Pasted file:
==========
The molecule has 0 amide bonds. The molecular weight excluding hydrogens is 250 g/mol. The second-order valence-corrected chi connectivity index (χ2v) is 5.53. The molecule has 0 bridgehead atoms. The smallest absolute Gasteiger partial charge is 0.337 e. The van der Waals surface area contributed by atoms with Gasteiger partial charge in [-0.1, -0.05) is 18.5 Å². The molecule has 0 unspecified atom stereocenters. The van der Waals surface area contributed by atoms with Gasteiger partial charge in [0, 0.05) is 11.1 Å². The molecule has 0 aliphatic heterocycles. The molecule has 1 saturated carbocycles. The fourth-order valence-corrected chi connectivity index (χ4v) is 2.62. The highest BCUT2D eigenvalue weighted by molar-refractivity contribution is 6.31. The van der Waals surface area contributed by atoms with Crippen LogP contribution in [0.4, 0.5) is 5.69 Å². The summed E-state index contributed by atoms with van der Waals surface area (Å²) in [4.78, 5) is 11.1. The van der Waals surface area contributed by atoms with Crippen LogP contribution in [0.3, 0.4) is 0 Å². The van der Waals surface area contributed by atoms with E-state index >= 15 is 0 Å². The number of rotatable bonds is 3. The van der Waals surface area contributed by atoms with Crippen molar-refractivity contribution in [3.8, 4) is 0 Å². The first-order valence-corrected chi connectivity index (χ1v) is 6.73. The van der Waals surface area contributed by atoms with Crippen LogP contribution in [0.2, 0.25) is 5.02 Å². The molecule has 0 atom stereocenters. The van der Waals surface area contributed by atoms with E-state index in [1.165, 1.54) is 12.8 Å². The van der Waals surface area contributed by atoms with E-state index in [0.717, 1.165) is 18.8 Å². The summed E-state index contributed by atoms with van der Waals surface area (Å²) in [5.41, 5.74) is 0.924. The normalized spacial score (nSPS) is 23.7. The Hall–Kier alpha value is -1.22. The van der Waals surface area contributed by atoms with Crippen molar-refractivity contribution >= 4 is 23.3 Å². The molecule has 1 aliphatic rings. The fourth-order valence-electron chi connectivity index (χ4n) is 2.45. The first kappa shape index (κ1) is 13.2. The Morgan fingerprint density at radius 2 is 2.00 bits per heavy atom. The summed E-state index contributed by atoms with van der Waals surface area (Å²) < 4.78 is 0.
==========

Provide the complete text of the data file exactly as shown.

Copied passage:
The molecule has 0 amide bonds. The molecular weight excluding hydrogens is 250 g/mol. The second-order valence-corrected chi connectivity index (χ2v) is 5.53. The molecule has 0 bridgehead atoms. The smallest absolute Gasteiger partial charge is 0.337 e. The van der Waals surface area contributed by atoms with Gasteiger partial charge in [-0.1, -0.05) is 18.5 Å². The molecule has 0 unspecified atom stereocenters. The van der Waals surface area contributed by atoms with Gasteiger partial charge in [0, 0.05) is 11.1 Å². The molecule has 0 aliphatic heterocycles. The molecule has 1 saturated carbocycles. The fourth-order valence-corrected chi connectivity index (χ4v) is 2.62. The highest BCUT2D eigenvalue weighted by molar-refractivity contribution is 6.31. The van der Waals surface area contributed by atoms with Crippen LogP contribution in [0.4, 0.5) is 5.69 Å². The summed E-state index contributed by atoms with van der Waals surface area (Å²) in [4.78, 5) is 11.1. The van der Waals surface area contributed by atoms with Crippen LogP contribution in [0.3, 0.4) is 0 Å². The van der Waals surface area contributed by atoms with E-state index >= 15 is 0 Å². The number of rotatable bonds is 3. The van der Waals surface area contributed by atoms with Crippen molar-refractivity contribution in [3.8, 4) is 0 Å². The first-order valence-corrected chi connectivity index (χ1v) is 6.73. The van der Waals surface area contributed by atoms with Crippen LogP contribution in [0.2, 0.25) is 5.02 Å². The molecule has 0 atom stereocenters. The van der Waals surface area contributed by atoms with E-state index in [1.165, 1.54) is 12.8 Å². The van der Waals surface area contributed by atoms with E-state index in [0.717, 1.165) is 18.8 Å². The summed E-state index contributed by atoms with van der Waals surface area (Å²) in [5.41, 5.74) is 0.924. The normalized spacial score (nSPS) is 23.7. The Hall–Kier alpha value is -1.22. The van der Waals surface area contributed by atoms with Crippen molar-refractivity contribution >= 4 is 23.3 Å². The molecule has 1 aliphatic rings. The fourth-order valence-electron chi connectivity index (χ4n) is 2.45. The first kappa shape index (κ1) is 13.2. The Morgan fingerprint density at radius 2 is 2.00 bits per heavy atom. The summed E-state index contributed by atoms with van der Waals surface area (Å²) < 4.78 is 0.